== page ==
The £2 thus make four moves. This repeated change of place of the same pieces of money corresponds to the double change in form of the commodities, to their motion in opposite directions through two stages of circulation. and to the interlacing of the metamorphoses of different commodities. [29] These antithetic and complementary phases, of which the process of metamorphosis consists, are gone through, not simultaneously, but successively. Time is therefore required for the completion of the series.

Hence the velocity of the currency of money is measured by the number of moves made by a given piece of money in a given time. Suppose the circulation of the 4 articles takes a day. The sum of the prices to be realised in the day is £8, the number of moves of the two pieces of money is four, and the quantity of money circulating is £2. Hence, for a given interval of time during the process of circulation, we have the following relation= the quantity of money functioning as the circulating medium is equal to the sum of the prices of the commodities divided by the number of moves made by coins of the same denomination. This law holds generally.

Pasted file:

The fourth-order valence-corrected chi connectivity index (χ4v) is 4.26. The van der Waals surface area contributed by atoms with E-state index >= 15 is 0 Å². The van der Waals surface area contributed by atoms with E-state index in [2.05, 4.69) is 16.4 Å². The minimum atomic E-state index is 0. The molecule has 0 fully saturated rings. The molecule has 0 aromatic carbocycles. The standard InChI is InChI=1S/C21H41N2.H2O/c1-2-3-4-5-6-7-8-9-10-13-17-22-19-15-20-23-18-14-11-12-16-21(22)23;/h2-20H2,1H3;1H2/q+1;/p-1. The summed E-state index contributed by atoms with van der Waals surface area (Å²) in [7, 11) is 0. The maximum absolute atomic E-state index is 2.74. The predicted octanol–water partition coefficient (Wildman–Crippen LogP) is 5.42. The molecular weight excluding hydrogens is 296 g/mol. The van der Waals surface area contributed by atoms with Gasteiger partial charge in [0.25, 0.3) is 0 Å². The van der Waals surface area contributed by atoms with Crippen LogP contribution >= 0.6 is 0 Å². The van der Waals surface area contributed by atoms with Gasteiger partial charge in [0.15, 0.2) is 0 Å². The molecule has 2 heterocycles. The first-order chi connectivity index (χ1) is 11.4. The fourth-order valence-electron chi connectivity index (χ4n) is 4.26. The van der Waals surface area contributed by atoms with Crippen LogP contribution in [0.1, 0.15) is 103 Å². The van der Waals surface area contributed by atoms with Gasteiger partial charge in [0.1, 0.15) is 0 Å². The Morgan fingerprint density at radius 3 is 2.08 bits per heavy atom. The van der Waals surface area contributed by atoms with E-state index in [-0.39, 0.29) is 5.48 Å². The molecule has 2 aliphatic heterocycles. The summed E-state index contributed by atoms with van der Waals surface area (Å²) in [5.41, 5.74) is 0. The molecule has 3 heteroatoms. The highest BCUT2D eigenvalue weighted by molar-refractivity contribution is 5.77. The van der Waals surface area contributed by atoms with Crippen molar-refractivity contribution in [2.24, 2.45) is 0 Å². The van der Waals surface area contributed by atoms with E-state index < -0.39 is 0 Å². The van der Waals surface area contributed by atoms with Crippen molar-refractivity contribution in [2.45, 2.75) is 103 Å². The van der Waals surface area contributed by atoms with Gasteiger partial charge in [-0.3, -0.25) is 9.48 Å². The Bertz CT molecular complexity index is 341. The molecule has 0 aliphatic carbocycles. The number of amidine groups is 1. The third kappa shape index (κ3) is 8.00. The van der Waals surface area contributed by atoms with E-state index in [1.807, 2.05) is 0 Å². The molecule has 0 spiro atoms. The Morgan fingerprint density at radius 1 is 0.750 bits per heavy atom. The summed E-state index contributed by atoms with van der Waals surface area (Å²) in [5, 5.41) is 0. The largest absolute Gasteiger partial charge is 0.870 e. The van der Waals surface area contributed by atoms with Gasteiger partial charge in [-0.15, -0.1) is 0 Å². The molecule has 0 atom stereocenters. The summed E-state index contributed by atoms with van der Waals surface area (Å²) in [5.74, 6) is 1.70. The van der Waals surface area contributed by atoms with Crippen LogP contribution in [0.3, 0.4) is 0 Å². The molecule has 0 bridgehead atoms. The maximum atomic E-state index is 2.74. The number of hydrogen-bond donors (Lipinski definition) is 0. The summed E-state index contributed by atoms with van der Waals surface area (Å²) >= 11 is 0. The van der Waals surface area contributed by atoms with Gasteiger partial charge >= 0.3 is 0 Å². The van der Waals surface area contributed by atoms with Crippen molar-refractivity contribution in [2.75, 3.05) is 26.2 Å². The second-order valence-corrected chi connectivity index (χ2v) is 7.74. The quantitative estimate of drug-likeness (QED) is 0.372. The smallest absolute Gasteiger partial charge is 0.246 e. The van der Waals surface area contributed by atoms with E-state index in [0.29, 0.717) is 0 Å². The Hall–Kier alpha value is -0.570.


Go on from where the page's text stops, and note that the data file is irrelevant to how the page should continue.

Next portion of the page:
The total circulation of commodities in a given country during a given period is made up on the one hand of numerous isolated and simultaneous partial metamorphoses, sales which are at the same time purchases, in which each coin changes its place only once, or makes only one move; on the other hand, of numerous distinct series of metamorphoses partly running side by side, and partly coalescing with each other, in each of which series each coin makes a number of moves, the number being greater or less according to circumstances. The total number of moves made by all the circulating coins of one denomination being given, we can arrive at the average number of moves made by a single coin of that denomination, or at the average velocity of the currency of money. The quantity of money thrown into the circulation at the beginning of each day is of course determined by the sum of the prices of all the commodities circulating simultaneously side by side. But once in circulation, coins are, so to say, made responsible for one another.

If the one increase its velocity, the other either retards its own, or altogether falls out of circulation; for the circulation can absorb only such a quantity of gold as when multiplied by the mean number of moves made by one single coin or element, is equal to the sum of the prices to be realised. Hence if the number of moves made by the separate pieces increase, the total number of those pieces in circulation diminishes. If the number of the moves diminish, the total number of pieces increases. Since the quantity of money capable of being absorbed by the circulation is given for a given mean velocity of currency, all that is necessary in order to abstract a given number of sovereigns from the circulation is to throw the same number of one-pound notes into it, a trick well known to all bankers.